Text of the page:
Monday, October 24, 2011

Self- Sustaining Jewelry Making

Artisans at CHO making necklaces

I am a relative newbie when it comes to making jewelry. I came to Cambodia to teach art to children and women, help others tell their life stories using art as a bridge, share Jesus and His love through my art/visual storytelling and draw/paint personal responses to what I was experiencing. Bottom line, however, is - I show up and God works. Showing up means I am available, at times, for all kinds of stuff. Teaching art now includes teaching jewelry-making in Cambodia.

My students were young adults, teens and their teacher, Heng. A gifted seamstress and collaged card maker, Heng is an amazing new friend who has a daughter at Safe Haven. All the students are trying to make an income outside the slave labor/sex trafficked life. I began my jewelry making class by showing them a necklace from Shelley Clay's Apparent Project based in Haiti. ( I have supported Shelley for a while now by buying her artisans' work and giving their nacklaces as gifts around the world. 

We were not going to make paper beads as Shelley's artisans do, at least not right now, but I wanted to show them a small, finished piece with a simple clasp. I had brought some supplies to make a few really polished pieces and many, simple pieces to do at Safe Haven. I had to teach fast, as my days were running out in Poipet.

We pushed aside the collaged card materials and set up a spot to start stringing beads. As the beads fell off the strand, I carefully showed them how to put on a clasp. (I had learned not much earlier than they!) I had also brought two books on necklace making and beading 101. They really seemed to love those books. The pictures helped with language difficulties.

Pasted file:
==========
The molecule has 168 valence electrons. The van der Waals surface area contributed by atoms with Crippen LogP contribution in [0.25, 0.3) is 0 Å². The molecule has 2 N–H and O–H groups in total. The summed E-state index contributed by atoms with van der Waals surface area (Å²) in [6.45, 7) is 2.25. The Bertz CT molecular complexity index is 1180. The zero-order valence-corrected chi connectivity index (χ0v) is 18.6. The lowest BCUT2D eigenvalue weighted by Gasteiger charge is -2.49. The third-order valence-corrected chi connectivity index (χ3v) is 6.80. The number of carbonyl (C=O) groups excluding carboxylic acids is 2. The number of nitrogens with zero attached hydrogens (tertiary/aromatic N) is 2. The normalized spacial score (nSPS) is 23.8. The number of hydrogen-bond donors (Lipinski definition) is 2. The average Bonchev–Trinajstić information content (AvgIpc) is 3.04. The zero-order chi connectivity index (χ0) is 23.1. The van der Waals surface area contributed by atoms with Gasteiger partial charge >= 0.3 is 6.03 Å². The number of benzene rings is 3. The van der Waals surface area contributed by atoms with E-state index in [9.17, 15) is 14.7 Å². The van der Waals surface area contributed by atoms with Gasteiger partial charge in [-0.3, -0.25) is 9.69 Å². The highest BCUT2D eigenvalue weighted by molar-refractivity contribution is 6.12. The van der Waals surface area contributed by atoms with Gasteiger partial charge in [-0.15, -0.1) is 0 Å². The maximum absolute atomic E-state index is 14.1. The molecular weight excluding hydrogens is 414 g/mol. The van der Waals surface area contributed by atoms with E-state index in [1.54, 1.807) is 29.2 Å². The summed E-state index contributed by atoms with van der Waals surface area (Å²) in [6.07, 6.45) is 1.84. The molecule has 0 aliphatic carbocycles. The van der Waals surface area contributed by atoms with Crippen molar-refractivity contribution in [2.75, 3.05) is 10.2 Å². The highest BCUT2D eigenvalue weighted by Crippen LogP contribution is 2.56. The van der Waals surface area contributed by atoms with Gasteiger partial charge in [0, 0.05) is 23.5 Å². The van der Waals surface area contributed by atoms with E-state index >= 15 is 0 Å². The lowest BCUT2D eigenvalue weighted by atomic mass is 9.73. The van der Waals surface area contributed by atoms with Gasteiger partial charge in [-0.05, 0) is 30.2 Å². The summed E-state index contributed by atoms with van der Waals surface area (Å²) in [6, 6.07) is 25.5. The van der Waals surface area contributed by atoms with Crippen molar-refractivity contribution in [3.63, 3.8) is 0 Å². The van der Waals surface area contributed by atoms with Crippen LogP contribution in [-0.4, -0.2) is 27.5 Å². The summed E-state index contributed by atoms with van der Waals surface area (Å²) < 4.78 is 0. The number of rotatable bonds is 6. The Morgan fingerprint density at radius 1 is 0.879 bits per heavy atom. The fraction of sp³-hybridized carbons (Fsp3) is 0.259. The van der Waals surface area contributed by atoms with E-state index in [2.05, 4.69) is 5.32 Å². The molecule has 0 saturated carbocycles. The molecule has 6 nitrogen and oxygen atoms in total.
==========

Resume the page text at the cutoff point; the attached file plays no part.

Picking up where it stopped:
After about 25 necklaces, we ran out of clasps. Someone hopped on a moto to look in the market for clasps. We had found pin backings for the fabric pins earlier, so I was hopeful. Nope. The moto driver came back empty handed. The clasps would have to be bought in Thailand. How frustrating for these new artisans. They took it with tremendous grace. I promised that the next visitor from my church would bring some in a few days - and she did! 

I just wish I could drive over to these dear ones for some more training along with some supplies in bulk. Hopefully, others will join alongside them in the days ahead. Their necklaces will be sold in the Hope Transformation Center in Poipet, Cambodia. The Center is well worth your visit! (I know, I know, it is far away.)

Here is the seamstress/artist "Teacher" at New Bloom, Heng,
and more importantly, my friend.
I gave her the necklace I had brought from Haiti as a thank you gift!

Be not weary in your serving;
Do your best for those in need;
Kindnesses will be rewarded
By the Lord who prompts the deed. —Anon.

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